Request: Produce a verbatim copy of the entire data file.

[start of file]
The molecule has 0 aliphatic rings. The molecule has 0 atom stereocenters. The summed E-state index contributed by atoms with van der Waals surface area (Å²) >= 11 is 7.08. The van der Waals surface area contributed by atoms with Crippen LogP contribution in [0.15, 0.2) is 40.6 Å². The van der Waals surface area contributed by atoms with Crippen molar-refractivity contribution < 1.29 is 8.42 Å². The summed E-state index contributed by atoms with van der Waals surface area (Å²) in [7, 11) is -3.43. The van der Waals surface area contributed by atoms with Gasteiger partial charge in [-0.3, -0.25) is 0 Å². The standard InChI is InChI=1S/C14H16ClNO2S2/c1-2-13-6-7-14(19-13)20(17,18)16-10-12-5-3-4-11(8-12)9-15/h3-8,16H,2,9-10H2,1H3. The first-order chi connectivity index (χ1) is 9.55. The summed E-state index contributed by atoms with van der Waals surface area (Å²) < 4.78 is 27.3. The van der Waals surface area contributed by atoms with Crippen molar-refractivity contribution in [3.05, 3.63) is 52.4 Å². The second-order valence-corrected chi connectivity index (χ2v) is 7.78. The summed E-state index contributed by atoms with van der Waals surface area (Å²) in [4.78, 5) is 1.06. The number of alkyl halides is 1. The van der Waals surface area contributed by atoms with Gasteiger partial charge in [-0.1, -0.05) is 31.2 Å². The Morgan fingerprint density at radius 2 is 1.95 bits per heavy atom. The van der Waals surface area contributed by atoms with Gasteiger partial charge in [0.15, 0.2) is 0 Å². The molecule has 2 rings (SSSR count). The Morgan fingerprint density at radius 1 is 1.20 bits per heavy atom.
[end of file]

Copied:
The molecule has 0 aliphatic rings. The molecule has 0 atom stereocenters. The summed E-state index contributed by atoms with van der Waals surface area (Å²) >= 11 is 7.08. The van der Waals surface area contributed by atoms with Crippen LogP contribution in [0.15, 0.2) is 40.6 Å². The van der Waals surface area contributed by atoms with Crippen molar-refractivity contribution < 1.29 is 8.42 Å². The summed E-state index contributed by atoms with van der Waals surface area (Å²) in [7, 11) is -3.43. The van der Waals surface area contributed by atoms with Gasteiger partial charge in [-0.3, -0.25) is 0 Å². The standard InChI is InChI=1S/C14H16ClNO2S2/c1-2-13-6-7-14(19-13)20(17,18)16-10-12-5-3-4-11(8-12)9-15/h3-8,16H,2,9-10H2,1H3. The first-order chi connectivity index (χ1) is 9.55. The summed E-state index contributed by atoms with van der Waals surface area (Å²) < 4.78 is 27.3. The van der Waals surface area contributed by atoms with Crippen molar-refractivity contribution in [3.05, 3.63) is 52.4 Å². The second-order valence-corrected chi connectivity index (χ2v) is 7.78. The summed E-state index contributed by atoms with van der Waals surface area (Å²) in [4.78, 5) is 1.06. The number of alkyl halides is 1. The van der Waals surface area contributed by atoms with Gasteiger partial charge in [-0.1, -0.05) is 31.2 Å². The Morgan fingerprint density at radius 2 is 1.95 bits per heavy atom. The van der Waals surface area contributed by atoms with Gasteiger partial charge in [0.15, 0.2) is 0 Å². The molecule has 2 rings (SSSR count). The Morgan fingerprint density at radius 1 is 1.20 bits per heavy atom.